I once heard Africa calling my soul, I now hear America calling me back home

I am torn as I embrace my return to paved roads, an abundance of modern infrastructure and the trappings of the Western world, to friends and family. Torn by the simplicity of life in Ghana, despite its hardship for so many amid glaring abject poverty, which exists side by side with opulence.

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John Fountain and his son Malik and daughter Imani visiting Cape Coast Castle during his Fulbright Scholarship in Ghana.

John Fountain and his son Malik and daughter Imani visiting Cape Coast Castle during his Fulbright Scholarship in Ghana.

Provided by John W. Fountain

I’m coming home. At more than 38,000 feet above the sea, I recline in my cushy seat on this Boeing 787 Dreamliner. I am more than halfway from Africa on my way back to America. It is 5:50 a.m. in Ghana, 1:50 a.m. in East Coast America. And I am only 1,913 miles to my destination.

More than six months ago, I was bound for the other side, for my great adventure back to Africa, having visited South Africa in 2006 and Ghana in 2007. I fell in love with Ghana. With its people and its air of freedom, which flowed like a cool wind on a hot summer’s day.

I fell in love with the sea of dark-complexioned Black people whose skin looked like mine and among whom I did not sense the color conscious culture I experienced in South Africa, where I witnessed billboards advertising skin bleaching creams and where the effects of apartheid and colonialism seemed to have left a visible film of self-hate. Ghana felt like home.

It wasn’t the trip to the slave castles alone, where in hell’s dungeons my ancestors once lay in urine and feces, awaiting transport through the Middle Passage to America. It wasn’t just standing on the soil of the Motherland. It was the air, something in the air: freedom.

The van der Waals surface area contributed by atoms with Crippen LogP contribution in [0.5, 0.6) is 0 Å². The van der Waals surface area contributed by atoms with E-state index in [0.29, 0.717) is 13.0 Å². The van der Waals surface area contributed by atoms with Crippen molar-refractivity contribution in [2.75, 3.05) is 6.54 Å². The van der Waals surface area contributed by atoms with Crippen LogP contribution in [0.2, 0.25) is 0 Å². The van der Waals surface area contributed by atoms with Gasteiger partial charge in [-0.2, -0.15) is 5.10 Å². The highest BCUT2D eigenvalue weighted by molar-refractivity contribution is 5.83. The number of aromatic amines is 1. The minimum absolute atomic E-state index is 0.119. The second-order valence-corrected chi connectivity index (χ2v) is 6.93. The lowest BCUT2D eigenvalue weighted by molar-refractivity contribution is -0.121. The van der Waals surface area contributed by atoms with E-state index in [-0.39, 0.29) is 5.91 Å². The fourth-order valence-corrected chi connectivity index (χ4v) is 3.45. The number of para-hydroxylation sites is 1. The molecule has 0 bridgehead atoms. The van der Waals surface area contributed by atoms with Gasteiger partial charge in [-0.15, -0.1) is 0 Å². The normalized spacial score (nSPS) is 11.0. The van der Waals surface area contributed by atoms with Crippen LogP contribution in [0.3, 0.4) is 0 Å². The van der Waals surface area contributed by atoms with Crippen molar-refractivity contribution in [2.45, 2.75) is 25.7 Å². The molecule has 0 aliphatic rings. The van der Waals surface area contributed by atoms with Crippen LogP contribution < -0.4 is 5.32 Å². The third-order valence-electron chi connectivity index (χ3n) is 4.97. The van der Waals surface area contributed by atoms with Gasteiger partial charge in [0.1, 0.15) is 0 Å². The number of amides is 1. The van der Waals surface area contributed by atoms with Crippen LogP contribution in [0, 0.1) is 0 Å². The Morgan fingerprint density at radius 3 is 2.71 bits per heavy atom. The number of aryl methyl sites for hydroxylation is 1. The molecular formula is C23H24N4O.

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It was also the Ghanaian people — coal to brown and beautiful in a land where racism was not the perennial soup du jour. For the first time in my life, I felt like a man. Not a Black man. Just a man. Free.

I came to Ghana with arms and heart wide open. Without delusions at age 61, but with an eye toward possibility, at least the opportunity to finally lay down my burden of being Black in America for a season of being Black in Africa.

I had even considered the possibility of applying for Ghanaian citizenship amid the door opened by President Nana Akufo-Addo during the Year of Return, as he called in 2019 for African Americans to return “home” — 400 years after the first African slaves appeared on America’s shores.

I had mused about living in Ghana beyond my Fulbright scholarship year, even about being buried in Ghana, should I die there.

At the very least, I wanted to bring my family back to see Ghana. To experience her. And they did.

Of all the countries in the world that I could have gone to for my Fulbright, I chose Ghana because … I love Ghana.

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And yet, I am coming home to America this morning, half-full and half-empty. Half-heartbroken and half-hopeful. Returning to a country that hates me from another that does not love me. I am betwixt and between in one sense. Tears for Ghana. Tears for America. Love for Ghana. Love for America.

Torn by the experience of living in Ghana, where there is something inexorably intoxicating even in the morning scent of burning refuse mixed with the rooster’s jagged crows and the omnipresence of goats, even in the city.

Something that causes tears to well up and spill uncontrollably from my eyes even as I type and my soul recollects the scents and sounds of life in Greater Accra and the daily sight of women head porters, carrying their burdens in the searing sun with the poise of Paris runway models.

Of time spent at my favorite neighborhood bar and grill in a small town called Sakumono, ingesting, amid the African night breeze, the way Ghanaians dance within the music, the rhythms and melodies enrapturing their body and soul in rhapsodies sublime, transporting them in a kind of Pentecostal celebration of life, love and joy that transcends earthly circumstance.

I am torn as I embrace my return to paved roads, an abundance of modern infrastructure and the trappings of the Western world, to friends and family. Torn by the simplicity of life in Ghana, despite its hardship for so many amid glaring abject poverty, which exists side by side with opulence, and my return to my cup of middle-class life American style and my Starbucks coffee.

I am torn by my love for Ghana and by Ghana’s most often lukewarmness toward me. By my love and embrace of my country, and her rejection of me.

And yet, I am certain of this: That inasmuch as I once heard Africa calling my soul, I now hear America calling me back home, where there is still work to do in my mortal days that remain.

So I’m coming home. Home where at least I belong.

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